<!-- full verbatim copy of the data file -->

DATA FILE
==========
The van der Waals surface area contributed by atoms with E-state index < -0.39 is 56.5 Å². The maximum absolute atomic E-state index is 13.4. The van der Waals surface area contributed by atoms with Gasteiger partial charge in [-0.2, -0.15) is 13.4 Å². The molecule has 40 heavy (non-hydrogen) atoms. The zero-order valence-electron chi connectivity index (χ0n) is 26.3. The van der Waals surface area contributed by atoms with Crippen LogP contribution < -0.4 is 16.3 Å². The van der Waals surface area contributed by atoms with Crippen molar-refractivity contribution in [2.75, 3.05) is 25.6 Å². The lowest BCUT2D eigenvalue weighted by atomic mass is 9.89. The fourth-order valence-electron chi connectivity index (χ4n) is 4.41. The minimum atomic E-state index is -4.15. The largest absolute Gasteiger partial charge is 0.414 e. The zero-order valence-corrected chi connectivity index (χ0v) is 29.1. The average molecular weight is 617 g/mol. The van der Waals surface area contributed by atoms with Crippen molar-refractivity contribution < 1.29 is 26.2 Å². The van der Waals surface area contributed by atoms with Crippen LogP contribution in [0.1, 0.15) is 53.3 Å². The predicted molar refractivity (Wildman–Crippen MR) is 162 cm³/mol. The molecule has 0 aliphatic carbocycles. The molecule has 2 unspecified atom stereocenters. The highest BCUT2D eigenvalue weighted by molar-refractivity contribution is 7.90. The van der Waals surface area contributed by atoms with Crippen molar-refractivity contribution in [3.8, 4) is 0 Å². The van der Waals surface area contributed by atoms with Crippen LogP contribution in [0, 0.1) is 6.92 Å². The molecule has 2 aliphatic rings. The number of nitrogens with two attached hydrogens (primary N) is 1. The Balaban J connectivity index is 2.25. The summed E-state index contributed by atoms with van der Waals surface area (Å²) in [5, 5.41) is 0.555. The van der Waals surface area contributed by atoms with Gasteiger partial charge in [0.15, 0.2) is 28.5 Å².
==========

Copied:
The van der Waals surface area contributed by atoms with E-state index < -0.39 is 56.5 Å². The maximum absolute atomic E-state index is 13.4. The van der Waals surface area contributed by atoms with Gasteiger partial charge in [-0.2, -0.15) is 13.4 Å². The molecule has 40 heavy (non-hydrogen) atoms. The zero-order valence-electron chi connectivity index (χ0n) is 26.3. The van der Waals surface area contributed by atoms with Crippen LogP contribution < -0.4 is 16.3 Å². The van der Waals surface area contributed by atoms with Crippen molar-refractivity contribution in [2.75, 3.05) is 25.6 Å². The lowest BCUT2D eigenvalue weighted by atomic mass is 9.89. The fourth-order valence-electron chi connectivity index (χ4n) is 4.41. The minimum atomic E-state index is -4.15. The largest absolute Gasteiger partial charge is 0.414 e. The zero-order valence-corrected chi connectivity index (χ0v) is 29.1. The average molecular weight is 617 g/mol. The van der Waals surface area contributed by atoms with Crippen molar-refractivity contribution < 1.29 is 26.2 Å². The van der Waals surface area contributed by atoms with Crippen LogP contribution in [0.1, 0.15) is 53.3 Å². The predicted molar refractivity (Wildman–Crippen MR) is 162 cm³/mol. The molecule has 0 aliphatic carbocycles. The molecule has 2 unspecified atom stereocenters. The highest BCUT2D eigenvalue weighted by molar-refractivity contribution is 7.90. The van der Waals surface area contributed by atoms with Crippen molar-refractivity contribution in [3.8, 4) is 0 Å². The van der Waals surface area contributed by atoms with Crippen LogP contribution in [0, 0.1) is 6.92 Å². The molecule has 2 aliphatic rings. The number of nitrogens with two attached hydrogens (primary N) is 1. The Balaban J connectivity index is 2.25. The summed E-state index contributed by atoms with van der Waals surface area (Å²) in [5, 5.41) is 0.555. The van der Waals surface area contributed by atoms with Gasteiger partial charge in [0.15, 0.2) is 28.5 Å².